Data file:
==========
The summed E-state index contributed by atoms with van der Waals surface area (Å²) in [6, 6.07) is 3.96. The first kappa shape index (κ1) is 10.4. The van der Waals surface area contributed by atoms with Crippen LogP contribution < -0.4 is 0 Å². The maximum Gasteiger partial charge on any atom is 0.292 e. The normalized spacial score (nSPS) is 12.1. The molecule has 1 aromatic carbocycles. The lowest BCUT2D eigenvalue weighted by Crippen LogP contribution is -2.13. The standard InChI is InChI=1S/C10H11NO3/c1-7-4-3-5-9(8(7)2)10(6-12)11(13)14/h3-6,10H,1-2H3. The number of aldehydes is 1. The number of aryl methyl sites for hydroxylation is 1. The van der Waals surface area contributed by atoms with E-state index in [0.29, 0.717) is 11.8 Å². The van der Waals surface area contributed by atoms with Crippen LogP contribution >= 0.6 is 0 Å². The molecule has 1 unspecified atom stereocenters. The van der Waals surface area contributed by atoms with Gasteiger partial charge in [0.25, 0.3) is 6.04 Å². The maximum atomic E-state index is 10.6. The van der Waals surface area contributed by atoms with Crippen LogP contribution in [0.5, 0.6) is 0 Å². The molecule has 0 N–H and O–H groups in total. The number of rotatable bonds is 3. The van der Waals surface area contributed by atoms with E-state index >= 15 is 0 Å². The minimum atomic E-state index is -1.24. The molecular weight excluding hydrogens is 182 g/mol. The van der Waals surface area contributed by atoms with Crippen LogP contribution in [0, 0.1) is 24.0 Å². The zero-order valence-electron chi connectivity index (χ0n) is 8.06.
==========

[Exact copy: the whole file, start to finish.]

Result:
The summed E-state index contributed by atoms with van der Waals surface area (Å²) in [6, 6.07) is 3.96. The first kappa shape index (κ1) is 10.4. The van der Waals surface area contributed by atoms with Crippen LogP contribution < -0.4 is 0 Å². The maximum Gasteiger partial charge on any atom is 0.292 e. The normalized spacial score (nSPS) is 12.1. The molecule has 1 aromatic carbocycles. The lowest BCUT2D eigenvalue weighted by Crippen LogP contribution is -2.13. The standard InChI is InChI=1S/C10H11NO3/c1-7-4-3-5-9(8(7)2)10(6-12)11(13)14/h3-6,10H,1-2H3. The number of aldehydes is 1. The number of aryl methyl sites for hydroxylation is 1. The van der Waals surface area contributed by atoms with E-state index in [0.29, 0.717) is 11.8 Å². The van der Waals surface area contributed by atoms with Crippen LogP contribution >= 0.6 is 0 Å². The molecule has 1 unspecified atom stereocenters. The van der Waals surface area contributed by atoms with Gasteiger partial charge in [0.25, 0.3) is 6.04 Å². The maximum atomic E-state index is 10.6. The van der Waals surface area contributed by atoms with Crippen LogP contribution in [0.5, 0.6) is 0 Å². The molecule has 0 N–H and O–H groups in total. The number of rotatable bonds is 3. The van der Waals surface area contributed by atoms with E-state index >= 15 is 0 Å². The minimum atomic E-state index is -1.24. The molecular weight excluding hydrogens is 182 g/mol. The van der Waals surface area contributed by atoms with Crippen LogP contribution in [0, 0.1) is 24.0 Å². The zero-order valence-electron chi connectivity index (χ0n) is 8.06.